When Joseph saw his brother Hyrum walking toward him, he left the ax buried in the log he was cutting up for firewood. Hyrum was nearly six years older, and just about the best friend that nine-year-old Joseph had in the whole world. Hadn’t he sat with Joseph day and night, holding his leg to ease the pain when it was so sore and swollen! And no one was more fun to wrestle or run with than Hyrum. Joseph challenged Hyrum to a footrace every chance he got, though he still needed a crutch at times and walked with a limp.
“Hyrum, I’ll race you to the house for dinner.”
Hyrum grinned. “Then you’d better take a head start while you have the chance.”
Joseph took off like a duck after a June bug, under the apple tree then right through the corn patch. No use worrying about tromping through the corn, he reasoned. An early frost had already ruined it.
Joseph reached the house and raced right through the open door, shouting, “I beat you, Hyrum!” But he came to an abrupt standstill when he saw his father and mother in earnest conversation. His father looked at the boys for a full half minute before he spoke, as though he were still trying to make friends with an idea. “We’re thinking of moving to Palmyra. It’s a settlement in New York state.”
Hyrum was the first to find words. “It’s because of the drought and the frost killing our crops the past three years, isn’t it?”
“ ’Fraid so. We’ve done the best we could, and you’ve both worked like men to help. If we hadn’t been able to sell a little fruit from our trees, we’d have starved. Caleb Howard says folks are getting forty bushels of wheat to an acre in New York. He’s going to Palmyra right away … said we could go along with him. If I could only arrange our affairs in time …”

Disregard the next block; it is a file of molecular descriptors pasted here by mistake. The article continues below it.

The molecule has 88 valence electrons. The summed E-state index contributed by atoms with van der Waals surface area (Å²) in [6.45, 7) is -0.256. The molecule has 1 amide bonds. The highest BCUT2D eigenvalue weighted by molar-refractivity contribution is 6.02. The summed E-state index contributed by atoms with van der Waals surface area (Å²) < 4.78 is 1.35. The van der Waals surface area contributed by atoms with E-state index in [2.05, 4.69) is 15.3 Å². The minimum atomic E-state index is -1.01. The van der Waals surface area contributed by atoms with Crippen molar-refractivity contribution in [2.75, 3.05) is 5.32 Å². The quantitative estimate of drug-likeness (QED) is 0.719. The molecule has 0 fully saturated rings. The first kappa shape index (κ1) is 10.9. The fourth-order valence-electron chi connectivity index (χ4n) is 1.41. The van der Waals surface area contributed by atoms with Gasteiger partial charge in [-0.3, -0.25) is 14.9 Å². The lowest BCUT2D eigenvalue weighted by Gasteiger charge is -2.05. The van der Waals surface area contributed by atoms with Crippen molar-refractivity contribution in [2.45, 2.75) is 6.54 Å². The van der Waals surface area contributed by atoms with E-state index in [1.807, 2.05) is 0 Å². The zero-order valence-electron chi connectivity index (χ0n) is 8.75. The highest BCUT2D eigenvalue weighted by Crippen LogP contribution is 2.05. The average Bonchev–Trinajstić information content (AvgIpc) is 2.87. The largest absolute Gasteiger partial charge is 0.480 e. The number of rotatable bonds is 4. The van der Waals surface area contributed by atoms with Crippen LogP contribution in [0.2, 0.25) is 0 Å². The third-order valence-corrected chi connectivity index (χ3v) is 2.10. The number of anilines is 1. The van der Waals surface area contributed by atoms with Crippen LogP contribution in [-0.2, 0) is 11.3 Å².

“Why don’t you go on ahead, Father? We can follow with Mother and help her,” Hyrum suggested.
Joseph chimed in, “We can help get things ready here.”
Lucy put her arms around her two sons. “With the help of the boys I’m sure I can manage. Sophronia is thirteen now and she can take over the little ones. You go on ahead and find a place for us to live.”
By the time the moon was new once more, Joseph’s father had sent for the family and Mr. Howard was back in Vermont to help them move.
Joseph helped his mother pack their homespun sheets and quilts. A huge hide-covered trunk, bound with metal bands, was filled with clothing. Joseph helped his brothers put this, along with their featherbeds, iron pots and pans, and furniture into the wagon.
“Let’s be off,” Mr. Howard called impatiently, as he climbed onto the wagon.
Lucy and her eight children gathered beside the wagon, for most of them would have to walk. Mr. Howard clucked to the team. Unwillingly, they hunched forward, taking up the slack in the halter. The loaded wagon creaked and groaned like a weary old woman leaving her bed of a morning.
As they moved away from the house, Joseph took a last look at the fruit trees, gnarled and near-barren from years of struggle. And the puny ears of corn left in the garden would have made him laugh if they had not made his mother weep.
Joseph looked at her and knew her thoughts were close on the trail of his own. Trouble had been crowding them for over four years, but now … now they could see nothing ahead but blessings.
As the family walked past the stone wall that marked the end of their property his mother shifted the baby in her arms and took Joseph’s hand. Her mouth eased its hard line into a gentle smile. In spite of his limp he seemed as spry as a cricket.
“We’ve had three years of crop failure and a year of sickness,” she said. “But the Lord has been with us. We need to thank Him for preserving our lives through such tremendous afflictions … more so than if we had seen nothing but health and prosperity.”
Joseph lifted his face and his smile caught the sunlight.
“It’s a new beginning, Mother.”
(To be continued.)